As you may know, since 2011, National Public Radio has reported on egregious, systematic violations of the Indian Child Welfare Act (ICWA) by South Dakota’s Department of Social Services (see here for Meteor Blades’ important coverage of this reporting). This journalism reached tens of millions of people and won a Peabody Award. Most importantly, it helped nurture a movement among our Lakota people: recently our tribal leaders signed letters to Washington D.C. urging federal officials to help us fund our own foster care and adoption programs so we can reclaim our lost children. We know unequivocally that federal money for this purpose should ultimately be going directly to the tribes, rather than to a state that fails to respect both our culture and the laws of this land. Our sovereignty demands this.
But an obstacle has arisen. In August of this year, a rogue ombudsman—a “watchdog”—at National Public Radio attacked his own news organization for airing our story. Based on his talks with DSS officials and the inaccurate figures and claims they provided to him, he asserted that NPR’s original story unfairly denigrated South Dakota. NPR’s editors rejected the ombudsman’s attack from within, saying, “We find this unprecedented effort to ‘re-report’ parts of the [South Dakota Native foster care] story to be deeply flawed”.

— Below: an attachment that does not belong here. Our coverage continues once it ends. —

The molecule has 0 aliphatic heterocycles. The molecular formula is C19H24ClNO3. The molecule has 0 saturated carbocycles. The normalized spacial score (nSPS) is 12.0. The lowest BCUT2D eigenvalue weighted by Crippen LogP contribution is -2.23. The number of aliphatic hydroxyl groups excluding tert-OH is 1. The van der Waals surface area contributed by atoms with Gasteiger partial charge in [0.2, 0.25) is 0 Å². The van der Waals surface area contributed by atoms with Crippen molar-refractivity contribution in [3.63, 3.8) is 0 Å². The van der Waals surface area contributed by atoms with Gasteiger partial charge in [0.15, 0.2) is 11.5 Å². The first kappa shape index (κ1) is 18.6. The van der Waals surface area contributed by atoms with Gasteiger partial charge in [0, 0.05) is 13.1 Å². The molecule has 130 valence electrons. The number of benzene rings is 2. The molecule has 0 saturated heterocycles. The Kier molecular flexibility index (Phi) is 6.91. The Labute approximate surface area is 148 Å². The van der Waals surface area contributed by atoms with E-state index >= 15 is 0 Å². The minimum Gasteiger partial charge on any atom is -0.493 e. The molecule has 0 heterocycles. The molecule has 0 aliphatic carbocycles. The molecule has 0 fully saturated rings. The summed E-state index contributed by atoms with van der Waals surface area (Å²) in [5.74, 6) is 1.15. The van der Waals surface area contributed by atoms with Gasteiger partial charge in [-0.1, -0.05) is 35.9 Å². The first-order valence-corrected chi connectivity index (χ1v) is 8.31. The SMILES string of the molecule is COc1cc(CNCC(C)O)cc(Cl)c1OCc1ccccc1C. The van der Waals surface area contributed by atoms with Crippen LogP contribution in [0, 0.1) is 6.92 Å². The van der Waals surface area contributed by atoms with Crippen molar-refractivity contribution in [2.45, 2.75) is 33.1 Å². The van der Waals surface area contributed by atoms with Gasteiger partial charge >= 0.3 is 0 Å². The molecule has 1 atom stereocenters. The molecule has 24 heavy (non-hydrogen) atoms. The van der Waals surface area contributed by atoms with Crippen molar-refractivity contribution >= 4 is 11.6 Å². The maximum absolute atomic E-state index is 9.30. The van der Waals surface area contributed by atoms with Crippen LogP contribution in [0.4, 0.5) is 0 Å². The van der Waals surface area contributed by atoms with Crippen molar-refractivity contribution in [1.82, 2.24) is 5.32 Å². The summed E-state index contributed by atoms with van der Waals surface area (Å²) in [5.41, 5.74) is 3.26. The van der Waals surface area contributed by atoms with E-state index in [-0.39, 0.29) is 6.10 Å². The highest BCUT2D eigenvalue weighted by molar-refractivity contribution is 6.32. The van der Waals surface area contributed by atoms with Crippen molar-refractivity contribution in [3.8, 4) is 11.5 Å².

As a community of first-rate researchers and writers, I ask you to leverage your intellectual talents to push back against South Dakota and its crony, the NPR ombudsman. Many of the resources you will need to do so are below, and if you keep reading you will see precisely what we hope you will do. Our Lakota People’s Law Project (LPLP) has joined with Richard Wexler, former executive director of the National Coalition for Child Protection Reform (NCCPR), to respond to the ombudsman’s polemic. LPLP’s report reveals that the ombudsman—who is the former founding editor of the Wall Street Journal Americas—essentially ignored Native American people and perspectives in writing his document, choosing to rely instead almost entirely on South Dakota Department of Social Services officials for his information. Our report proves that the ombudsman misinterpreted important distinctions, used inaccurate statistics, and came to the wrong conclusions.
3. You may also wish to publish diaries or articles of your own. We are of course here to support your efforts if you choose to do so.
Lila Wophila Ichichapelo (thank you all for your time)
Chase Iron Eyes